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Reasons for Hearing Loss: Noise Pollution Levels

A screaming child, TV on high volume, a vacuum cleaner, and music playing at full blast? And that's not even taking into account what goes on outside your house. Do you hear a lawn mower, honking cars, sirens, maybe even ear-shattering sounds of a construction or a work site - a saw, a drill, a jackhammer, and all the other high-pitched noises that make you want to cover your ears and run for the hills?

Welcome to the modern – and very noisy – world. Unless you live in a quiet rural area (and even there you can hear tractors and other farm equipment) or under a rock somewhere, you are no stranger to the phenomenon commonly known as noise pollution or  "environmental noise."

It is not without reason that noise pollution is often referred to as the "modern unseen plague." It may be unseen but certainly not unheard! It disturbs us to varying degrees of discomfort practically everywhere we go, day and night. And, besides leading to hearing loss, it impacts our physical and mental health in more ways than one.

Noise Pollution Levels Are A Clear and Present Danger

World Health Organization (WHO) is just one of many groups that sounds an alarm about the dangers of noise pollution. "Excessive noise," the WHO warns on its website, "seriously harms human health and interferes with people's daily activities at school, at work, at home and during leisure time."

How big of a problem is this? According to the American Speech-Language-Hearing Association (ASHA), an estimated 30 million Americans are exposed to dangerous noise levels on a regular basis, an increase of 10 million from just a few years ago. And, of course, many millions more are impacted by noise pollution worldwide, so it is fair to say that environmental noise is a growing global problem.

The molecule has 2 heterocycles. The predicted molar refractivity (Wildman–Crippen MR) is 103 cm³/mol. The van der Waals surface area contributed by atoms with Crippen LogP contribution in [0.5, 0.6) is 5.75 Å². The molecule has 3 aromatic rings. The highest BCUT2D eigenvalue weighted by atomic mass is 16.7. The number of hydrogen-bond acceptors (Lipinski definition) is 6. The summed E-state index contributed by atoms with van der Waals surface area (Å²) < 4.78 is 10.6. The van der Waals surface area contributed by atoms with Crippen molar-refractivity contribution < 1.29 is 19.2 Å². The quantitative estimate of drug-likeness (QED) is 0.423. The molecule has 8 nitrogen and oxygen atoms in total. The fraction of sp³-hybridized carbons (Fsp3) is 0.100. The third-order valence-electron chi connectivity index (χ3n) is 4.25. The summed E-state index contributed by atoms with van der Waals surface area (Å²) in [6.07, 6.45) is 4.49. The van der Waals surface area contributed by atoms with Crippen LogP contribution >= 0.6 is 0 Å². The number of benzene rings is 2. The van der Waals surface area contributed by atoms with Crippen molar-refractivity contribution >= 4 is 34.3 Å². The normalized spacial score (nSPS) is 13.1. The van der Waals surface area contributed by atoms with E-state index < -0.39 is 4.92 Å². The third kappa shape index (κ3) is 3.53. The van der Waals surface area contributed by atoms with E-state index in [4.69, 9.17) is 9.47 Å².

And "problem" is the right word to describe the effects of noise pollution, of prolonged exposure to sounds exceeding 80 decibels (dB), which, the WHO says, can cause a number of health conditions. Among them:

  • Hearing loss
  • Tinnitus, also referred to as ringing in the ears
  • Sleep disturbances
  • Cardiovascular problems
  • Pain and fatigue
  • Poor work and school performance
  • Speech problems
  • Hormonal responses (stress hormones), and their consequences on human metabolism and immune system problems.

Causes of Noise Pollution

Noise Pollution Levels
Loud traffice noise has potential to reach levels that can cause hearing loss

Here's another alarming statistic: According to the U.S. Census Bureau, Americans cite noise as the biggest problem affecting their neighborhoods – even more than crime. Some 138 million people (nearly half of the entire population) are regularly exposed to noise levels labeled as excessive by the Environmental Protection Agency.

What noises do people find most disturbing to their sense of hearing and overall well-being? A survey conducted several years ago among residents of Curitiba, a Brazilian city with the population of 1.6 million, showed that traffic was the number one culprit (73 percent), followed by noisy neighbors (38 percent).